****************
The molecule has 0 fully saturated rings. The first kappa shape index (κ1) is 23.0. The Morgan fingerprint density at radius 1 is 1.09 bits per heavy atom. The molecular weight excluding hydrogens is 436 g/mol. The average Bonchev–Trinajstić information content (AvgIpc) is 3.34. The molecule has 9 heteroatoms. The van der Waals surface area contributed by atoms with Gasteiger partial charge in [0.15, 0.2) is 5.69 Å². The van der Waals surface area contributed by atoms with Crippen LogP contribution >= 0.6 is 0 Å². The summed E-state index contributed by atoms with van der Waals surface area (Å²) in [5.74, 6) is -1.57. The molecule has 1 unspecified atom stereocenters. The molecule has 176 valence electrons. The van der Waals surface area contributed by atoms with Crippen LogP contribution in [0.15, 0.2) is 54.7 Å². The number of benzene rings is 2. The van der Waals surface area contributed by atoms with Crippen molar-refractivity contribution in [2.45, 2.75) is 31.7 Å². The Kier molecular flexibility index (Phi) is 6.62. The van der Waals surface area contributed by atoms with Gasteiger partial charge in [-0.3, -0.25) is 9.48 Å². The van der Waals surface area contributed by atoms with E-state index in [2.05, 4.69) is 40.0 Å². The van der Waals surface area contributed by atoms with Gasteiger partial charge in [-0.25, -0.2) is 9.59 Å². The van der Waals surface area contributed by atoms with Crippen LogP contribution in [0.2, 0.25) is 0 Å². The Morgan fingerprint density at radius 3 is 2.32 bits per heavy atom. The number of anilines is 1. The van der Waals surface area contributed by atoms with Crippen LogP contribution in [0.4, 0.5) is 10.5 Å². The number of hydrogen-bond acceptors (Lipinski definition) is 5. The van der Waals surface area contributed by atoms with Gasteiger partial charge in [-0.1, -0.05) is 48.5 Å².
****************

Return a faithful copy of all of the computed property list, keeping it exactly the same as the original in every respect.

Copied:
The molecule has 0 fully saturated rings. The first kappa shape index (κ1) is 23.0. The Morgan fingerprint density at radius 1 is 1.09 bits per heavy atom. The molecular weight excluding hydrogens is 436 g/mol. The average Bonchev–Trinajstić information content (AvgIpc) is 3.34. The molecule has 9 heteroatoms. The van der Waals surface area contributed by atoms with Gasteiger partial charge in [0.15, 0.2) is 5.69 Å². The van der Waals surface area contributed by atoms with Crippen LogP contribution >= 0.6 is 0 Å². The summed E-state index contributed by atoms with van der Waals surface area (Å²) in [5.74, 6) is -1.57. The molecule has 1 unspecified atom stereocenters. The molecule has 176 valence electrons. The van der Waals surface area contributed by atoms with Crippen LogP contribution in [0.15, 0.2) is 54.7 Å². The number of benzene rings is 2. The van der Waals surface area contributed by atoms with Crippen molar-refractivity contribution in [2.45, 2.75) is 31.7 Å². The Kier molecular flexibility index (Phi) is 6.62. The van der Waals surface area contributed by atoms with Gasteiger partial charge in [-0.3, -0.25) is 9.48 Å². The van der Waals surface area contributed by atoms with E-state index in [2.05, 4.69) is 40.0 Å². The van der Waals surface area contributed by atoms with Gasteiger partial charge in [-0.25, -0.2) is 9.59 Å². The van der Waals surface area contributed by atoms with Crippen LogP contribution in [0.2, 0.25) is 0 Å². The Morgan fingerprint density at radius 3 is 2.32 bits per heavy atom. The number of anilines is 1. The van der Waals surface area contributed by atoms with Crippen LogP contribution in [0.4, 0.5) is 10.5 Å². The number of hydrogen-bond acceptors (Lipinski definition) is 5. The van der Waals surface area contributed by atoms with Gasteiger partial charge in [-0.1, -0.05) is 48.5 Å².